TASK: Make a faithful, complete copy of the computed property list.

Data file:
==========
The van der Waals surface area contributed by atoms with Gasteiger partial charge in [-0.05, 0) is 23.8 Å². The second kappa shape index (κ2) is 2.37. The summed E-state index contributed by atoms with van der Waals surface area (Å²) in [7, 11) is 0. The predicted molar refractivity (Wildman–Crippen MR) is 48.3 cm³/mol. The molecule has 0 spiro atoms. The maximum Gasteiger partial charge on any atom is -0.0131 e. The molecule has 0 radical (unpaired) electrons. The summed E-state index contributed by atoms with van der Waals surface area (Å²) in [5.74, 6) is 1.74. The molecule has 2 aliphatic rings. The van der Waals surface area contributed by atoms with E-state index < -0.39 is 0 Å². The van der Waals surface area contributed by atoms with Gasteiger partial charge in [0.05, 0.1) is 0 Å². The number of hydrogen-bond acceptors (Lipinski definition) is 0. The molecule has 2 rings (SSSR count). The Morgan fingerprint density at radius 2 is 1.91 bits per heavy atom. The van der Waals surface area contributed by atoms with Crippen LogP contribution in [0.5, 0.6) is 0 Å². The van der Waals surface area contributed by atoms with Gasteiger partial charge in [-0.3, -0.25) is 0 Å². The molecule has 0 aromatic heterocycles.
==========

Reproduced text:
The van der Waals surface area contributed by atoms with Gasteiger partial charge in [-0.05, 0) is 23.8 Å². The second kappa shape index (κ2) is 2.37. The summed E-state index contributed by atoms with van der Waals surface area (Å²) in [7, 11) is 0. The predicted molar refractivity (Wildman–Crippen MR) is 48.3 cm³/mol. The molecule has 0 spiro atoms. The maximum Gasteiger partial charge on any atom is -0.0131 e. The molecule has 0 radical (unpaired) electrons. The summed E-state index contributed by atoms with van der Waals surface area (Å²) in [5.74, 6) is 1.74. The molecule has 2 aliphatic rings. The van der Waals surface area contributed by atoms with E-state index < -0.39 is 0 Å². The van der Waals surface area contributed by atoms with Gasteiger partial charge in [0.05, 0.1) is 0 Å². The number of hydrogen-bond acceptors (Lipinski definition) is 0. The molecule has 2 rings (SSSR count). The Morgan fingerprint density at radius 2 is 1.91 bits per heavy atom. The van der Waals surface area contributed by atoms with Crippen LogP contribution in [0.5, 0.6) is 0 Å². The van der Waals surface area contributed by atoms with Gasteiger partial charge in [-0.3, -0.25) is 0 Å². The molecule has 0 aromatic heterocycles.